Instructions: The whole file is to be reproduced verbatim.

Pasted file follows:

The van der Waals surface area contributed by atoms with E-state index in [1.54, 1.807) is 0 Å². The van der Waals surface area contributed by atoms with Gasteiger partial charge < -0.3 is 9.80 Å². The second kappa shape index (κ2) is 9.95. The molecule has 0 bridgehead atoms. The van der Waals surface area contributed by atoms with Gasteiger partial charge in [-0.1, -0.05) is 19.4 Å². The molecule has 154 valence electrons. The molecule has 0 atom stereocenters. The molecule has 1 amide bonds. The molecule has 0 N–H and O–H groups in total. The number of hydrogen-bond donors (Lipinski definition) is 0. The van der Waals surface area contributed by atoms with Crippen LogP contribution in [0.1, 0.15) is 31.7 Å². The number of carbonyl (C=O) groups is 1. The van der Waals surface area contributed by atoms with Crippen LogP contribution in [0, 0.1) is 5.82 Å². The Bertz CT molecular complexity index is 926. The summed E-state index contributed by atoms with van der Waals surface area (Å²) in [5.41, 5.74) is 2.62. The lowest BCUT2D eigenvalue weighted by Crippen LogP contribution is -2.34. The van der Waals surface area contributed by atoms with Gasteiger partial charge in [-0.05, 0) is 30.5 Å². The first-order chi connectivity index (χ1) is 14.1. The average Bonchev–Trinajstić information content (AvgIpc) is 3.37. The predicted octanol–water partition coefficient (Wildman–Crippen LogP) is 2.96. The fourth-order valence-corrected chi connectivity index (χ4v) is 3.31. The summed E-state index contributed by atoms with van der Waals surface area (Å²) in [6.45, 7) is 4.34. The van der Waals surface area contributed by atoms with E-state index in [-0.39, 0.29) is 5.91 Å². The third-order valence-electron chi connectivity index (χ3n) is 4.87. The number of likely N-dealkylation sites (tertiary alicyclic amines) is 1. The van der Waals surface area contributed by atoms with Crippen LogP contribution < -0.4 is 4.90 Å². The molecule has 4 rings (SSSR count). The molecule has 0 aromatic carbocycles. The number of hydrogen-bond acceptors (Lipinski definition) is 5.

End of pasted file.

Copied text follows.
The van der Waals surface area contributed by atoms with E-state index in [1.54, 1.807) is 0 Å². The van der Waals surface area contributed by atoms with Gasteiger partial charge < -0.3 is 9.80 Å². The second kappa shape index (κ2) is 9.95. The molecule has 0 bridgehead atoms. The van der Waals surface area contributed by atoms with Gasteiger partial charge in [-0.1, -0.05) is 19.4 Å². The molecule has 154 valence electrons. The molecule has 0 atom stereocenters. The molecule has 1 amide bonds. The molecule has 0 N–H and O–H groups in total. The number of hydrogen-bond donors (Lipinski definition) is 0. The van der Waals surface area contributed by atoms with Crippen LogP contribution in [0.1, 0.15) is 31.7 Å². The number of carbonyl (C=O) groups is 1. The van der Waals surface area contributed by atoms with Crippen LogP contribution in [0, 0.1) is 5.82 Å². The Bertz CT molecular complexity index is 926. The summed E-state index contributed by atoms with van der Waals surface area (Å²) in [5.41, 5.74) is 2.62. The lowest BCUT2D eigenvalue weighted by Crippen LogP contribution is -2.34. The van der Waals surface area contributed by atoms with Gasteiger partial charge in [-0.05, 0) is 30.5 Å². The first-order chi connectivity index (χ1) is 14.1. The average Bonchev–Trinajstić information content (AvgIpc) is 3.37. The predicted octanol–water partition coefficient (Wildman–Crippen LogP) is 2.96. The fourth-order valence-corrected chi connectivity index (χ4v) is 3.31. The summed E-state index contributed by atoms with van der Waals surface area (Å²) in [6.45, 7) is 4.34. The van der Waals surface area contributed by atoms with E-state index in [-0.39, 0.29) is 5.91 Å². The third-order valence-electron chi connectivity index (χ3n) is 4.87. The number of likely N-dealkylation sites (tertiary alicyclic amines) is 1. The van der Waals surface area contributed by atoms with Crippen LogP contribution < -0.4 is 4.90 Å². The molecule has 4 rings (SSSR count). The molecule has 0 aromatic carbocycles. The number of hydrogen-bond acceptors (Lipinski definition) is 5.